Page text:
Use saline or tap water to cool the tissues. It is essential to exercise extreme care during the cooling process, especially in patients with extensive burns, as it can lead to hypothermia or shock.

Assessing the Victim

Quickly assess the extent and severity of the burn injury, including the location and depth of the burn, the size of the affected area, and whether the victim is experiencing pain or other symptoms.

Establishing and Maintaining the Airway

If the victim suffers from an inhalation injury, ensure the airway is open and adequately supported. Administer supplemental oxygen if necessary.

Fluid Resuscitation

Depending on the severity of the burn injury, the victim may require fluid resuscitation to prevent shock, replenish lost fluids, and maintain vital organ function.

Wound Care

Clean and dress the burn wound appropriately. Burn wounds should be kept clean and dry, with routine changing of the dressing.

Pain Management and Medication

Administer appropriate pain medication, such as over-the-counter painkillers or morphine, to help manage the pain associated with burn injuries. Ensure the victim’s tetanus vaccination is up-to-date, and administer a booster if necessary.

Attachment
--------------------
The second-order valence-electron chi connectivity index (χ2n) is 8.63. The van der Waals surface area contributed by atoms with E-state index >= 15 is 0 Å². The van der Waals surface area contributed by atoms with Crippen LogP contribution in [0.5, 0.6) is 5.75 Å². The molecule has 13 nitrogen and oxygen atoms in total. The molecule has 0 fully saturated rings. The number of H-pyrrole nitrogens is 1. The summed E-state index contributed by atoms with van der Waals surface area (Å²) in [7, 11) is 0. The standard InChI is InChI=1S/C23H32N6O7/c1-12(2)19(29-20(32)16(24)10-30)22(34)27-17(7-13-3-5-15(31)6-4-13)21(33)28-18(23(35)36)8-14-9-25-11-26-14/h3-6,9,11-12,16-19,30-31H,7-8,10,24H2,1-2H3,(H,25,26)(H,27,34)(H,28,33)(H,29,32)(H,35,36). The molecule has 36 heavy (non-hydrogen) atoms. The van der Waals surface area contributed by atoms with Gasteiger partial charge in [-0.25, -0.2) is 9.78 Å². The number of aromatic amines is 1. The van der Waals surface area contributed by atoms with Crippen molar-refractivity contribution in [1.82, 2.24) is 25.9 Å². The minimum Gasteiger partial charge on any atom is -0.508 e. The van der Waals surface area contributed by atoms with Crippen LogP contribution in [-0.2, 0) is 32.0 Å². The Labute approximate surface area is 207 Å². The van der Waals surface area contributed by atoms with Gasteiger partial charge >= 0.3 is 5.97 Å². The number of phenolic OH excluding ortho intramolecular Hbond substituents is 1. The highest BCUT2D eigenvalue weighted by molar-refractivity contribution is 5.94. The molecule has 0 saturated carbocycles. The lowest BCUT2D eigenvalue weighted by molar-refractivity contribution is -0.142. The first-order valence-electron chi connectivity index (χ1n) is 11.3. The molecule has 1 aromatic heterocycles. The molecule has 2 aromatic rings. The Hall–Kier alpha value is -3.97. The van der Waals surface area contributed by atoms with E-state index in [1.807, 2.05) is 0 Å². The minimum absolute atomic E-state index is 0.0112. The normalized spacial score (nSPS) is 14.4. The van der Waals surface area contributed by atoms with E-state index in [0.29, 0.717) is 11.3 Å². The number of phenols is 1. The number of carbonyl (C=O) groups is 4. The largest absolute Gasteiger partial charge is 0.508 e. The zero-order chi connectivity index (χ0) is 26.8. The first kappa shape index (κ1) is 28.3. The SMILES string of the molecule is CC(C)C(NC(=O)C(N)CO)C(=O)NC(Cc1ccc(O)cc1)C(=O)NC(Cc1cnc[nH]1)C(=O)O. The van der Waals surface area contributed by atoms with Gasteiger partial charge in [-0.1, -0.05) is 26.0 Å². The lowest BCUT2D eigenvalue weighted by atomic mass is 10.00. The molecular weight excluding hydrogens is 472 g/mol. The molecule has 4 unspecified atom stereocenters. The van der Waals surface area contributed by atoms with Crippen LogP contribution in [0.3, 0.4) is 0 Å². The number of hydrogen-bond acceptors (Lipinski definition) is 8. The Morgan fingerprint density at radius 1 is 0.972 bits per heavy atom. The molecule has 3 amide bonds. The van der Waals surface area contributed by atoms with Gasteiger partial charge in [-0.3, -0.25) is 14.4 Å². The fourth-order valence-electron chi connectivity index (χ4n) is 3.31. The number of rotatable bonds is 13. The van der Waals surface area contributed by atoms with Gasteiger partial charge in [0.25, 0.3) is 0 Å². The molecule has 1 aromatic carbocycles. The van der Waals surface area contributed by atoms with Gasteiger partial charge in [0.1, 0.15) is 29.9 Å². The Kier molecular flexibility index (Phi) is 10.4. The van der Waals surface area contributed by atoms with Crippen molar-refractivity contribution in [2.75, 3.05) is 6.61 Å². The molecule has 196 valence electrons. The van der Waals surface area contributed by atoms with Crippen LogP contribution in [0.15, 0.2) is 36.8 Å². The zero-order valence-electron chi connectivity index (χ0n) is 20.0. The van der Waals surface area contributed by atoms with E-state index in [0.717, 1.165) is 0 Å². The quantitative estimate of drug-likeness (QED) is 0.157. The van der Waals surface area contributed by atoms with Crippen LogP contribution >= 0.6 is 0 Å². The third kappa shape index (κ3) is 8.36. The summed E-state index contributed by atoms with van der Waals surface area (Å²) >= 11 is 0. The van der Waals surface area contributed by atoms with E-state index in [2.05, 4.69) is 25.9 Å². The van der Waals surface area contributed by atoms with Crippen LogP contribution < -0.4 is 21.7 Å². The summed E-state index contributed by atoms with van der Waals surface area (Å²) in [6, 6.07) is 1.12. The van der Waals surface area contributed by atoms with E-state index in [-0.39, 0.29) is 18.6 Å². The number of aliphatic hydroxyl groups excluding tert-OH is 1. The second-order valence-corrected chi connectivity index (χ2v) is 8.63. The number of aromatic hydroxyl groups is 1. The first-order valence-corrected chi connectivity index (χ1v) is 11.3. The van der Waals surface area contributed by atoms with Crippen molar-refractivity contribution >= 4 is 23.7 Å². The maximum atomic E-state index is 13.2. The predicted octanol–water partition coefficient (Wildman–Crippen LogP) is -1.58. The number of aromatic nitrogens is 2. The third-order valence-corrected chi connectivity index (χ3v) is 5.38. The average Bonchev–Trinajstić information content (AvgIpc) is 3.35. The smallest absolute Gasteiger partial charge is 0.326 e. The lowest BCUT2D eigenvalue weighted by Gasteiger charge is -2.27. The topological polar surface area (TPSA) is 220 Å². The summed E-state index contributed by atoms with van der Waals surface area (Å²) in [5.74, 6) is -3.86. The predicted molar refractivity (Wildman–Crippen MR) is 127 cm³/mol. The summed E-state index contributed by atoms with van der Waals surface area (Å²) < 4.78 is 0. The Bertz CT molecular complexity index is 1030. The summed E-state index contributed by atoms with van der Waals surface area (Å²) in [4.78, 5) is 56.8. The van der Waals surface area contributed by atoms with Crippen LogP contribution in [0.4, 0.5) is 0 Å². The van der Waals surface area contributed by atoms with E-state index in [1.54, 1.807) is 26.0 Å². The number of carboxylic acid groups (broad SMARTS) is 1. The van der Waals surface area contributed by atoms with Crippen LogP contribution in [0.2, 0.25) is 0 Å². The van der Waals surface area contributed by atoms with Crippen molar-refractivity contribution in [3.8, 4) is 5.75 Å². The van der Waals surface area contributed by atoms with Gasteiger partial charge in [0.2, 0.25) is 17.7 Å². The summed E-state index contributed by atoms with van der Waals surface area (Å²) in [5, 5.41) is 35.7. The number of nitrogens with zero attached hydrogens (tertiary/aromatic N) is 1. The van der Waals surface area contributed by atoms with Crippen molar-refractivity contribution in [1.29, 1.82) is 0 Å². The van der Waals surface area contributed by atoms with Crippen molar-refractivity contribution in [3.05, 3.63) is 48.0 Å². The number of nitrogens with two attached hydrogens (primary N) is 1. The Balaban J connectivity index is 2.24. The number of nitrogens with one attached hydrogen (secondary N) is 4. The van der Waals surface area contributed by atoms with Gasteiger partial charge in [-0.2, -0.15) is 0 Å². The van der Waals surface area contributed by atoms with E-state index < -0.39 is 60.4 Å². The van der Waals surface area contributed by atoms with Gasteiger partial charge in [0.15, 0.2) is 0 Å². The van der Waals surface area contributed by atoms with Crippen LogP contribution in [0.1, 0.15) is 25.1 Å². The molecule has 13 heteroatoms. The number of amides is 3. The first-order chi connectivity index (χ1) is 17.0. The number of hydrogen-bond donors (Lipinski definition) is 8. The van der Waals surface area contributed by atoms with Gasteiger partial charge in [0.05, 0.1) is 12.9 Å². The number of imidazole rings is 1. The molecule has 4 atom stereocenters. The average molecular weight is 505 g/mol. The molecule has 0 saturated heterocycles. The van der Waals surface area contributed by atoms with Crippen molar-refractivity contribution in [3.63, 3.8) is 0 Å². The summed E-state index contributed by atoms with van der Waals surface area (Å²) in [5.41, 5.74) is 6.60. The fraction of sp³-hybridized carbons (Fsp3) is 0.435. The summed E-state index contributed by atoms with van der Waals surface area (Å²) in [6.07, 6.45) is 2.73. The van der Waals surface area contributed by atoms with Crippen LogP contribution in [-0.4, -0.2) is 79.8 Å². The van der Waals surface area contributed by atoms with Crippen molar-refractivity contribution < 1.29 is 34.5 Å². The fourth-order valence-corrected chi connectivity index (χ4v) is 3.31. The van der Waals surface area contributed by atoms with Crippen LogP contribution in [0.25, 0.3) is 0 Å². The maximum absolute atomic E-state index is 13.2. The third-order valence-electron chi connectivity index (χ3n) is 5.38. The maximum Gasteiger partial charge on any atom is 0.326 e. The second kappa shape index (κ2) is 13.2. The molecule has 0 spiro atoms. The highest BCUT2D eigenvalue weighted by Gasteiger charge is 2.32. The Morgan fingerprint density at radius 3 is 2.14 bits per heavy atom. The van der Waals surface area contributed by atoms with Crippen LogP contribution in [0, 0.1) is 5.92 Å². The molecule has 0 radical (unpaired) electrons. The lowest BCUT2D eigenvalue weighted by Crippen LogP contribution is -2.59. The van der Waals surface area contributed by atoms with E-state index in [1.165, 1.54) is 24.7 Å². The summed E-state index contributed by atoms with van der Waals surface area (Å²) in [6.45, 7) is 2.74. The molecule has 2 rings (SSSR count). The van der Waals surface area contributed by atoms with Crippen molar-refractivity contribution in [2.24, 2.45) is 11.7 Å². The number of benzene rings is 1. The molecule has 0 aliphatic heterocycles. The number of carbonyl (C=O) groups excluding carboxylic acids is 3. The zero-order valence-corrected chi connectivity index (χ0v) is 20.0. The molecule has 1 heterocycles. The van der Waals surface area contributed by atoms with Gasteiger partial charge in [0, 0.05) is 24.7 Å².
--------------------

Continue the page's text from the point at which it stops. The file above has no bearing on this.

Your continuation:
Transfer to a Burn Center

Consider transferring the patient to a specialized burns unit, where they can receive more specialized care and treatment.

Whether the patient suffers from electrical burns or other types of burns, the goal of burn management and treatment is to stabilize the patient, prevent complications, and promote healing. It involves a multidisciplinary approach that may include coordinating with medical professionals from various specialties, including burn surgeons, nurses, respiratory therapists, and physical therapists.

Regular monitoring and assessment of the patient’s condition are also essential to ensure that they are receiving appropriate care and treatment.

Schedule a Free Consultation with Ehline Law

If you’ve suffered burn injuries due to another’s negligence, contact us at (833) LETS-SUE for a free consultation to discuss your case, as you may be able to seek compensation.

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Michael Ehline

Michael Ehline is an inactive U.S. Marine and world-famous legal historian. Michael helped draft the Cruise Ship Safety Act and has won some of U.S. history’s largest motorcycle accident settlements. Together with his legal team, Michael and the Ehline Law Firm collect damages on behalf of clients. We pride ourselves on being available to answer your most pressing and difficult questions 24/7. We are proud sponsors of the Paul Ehline Memorial Motorcycle Ride and a Service Disabled Veteran Operated Business. (SDVOB.) We are ready to fight.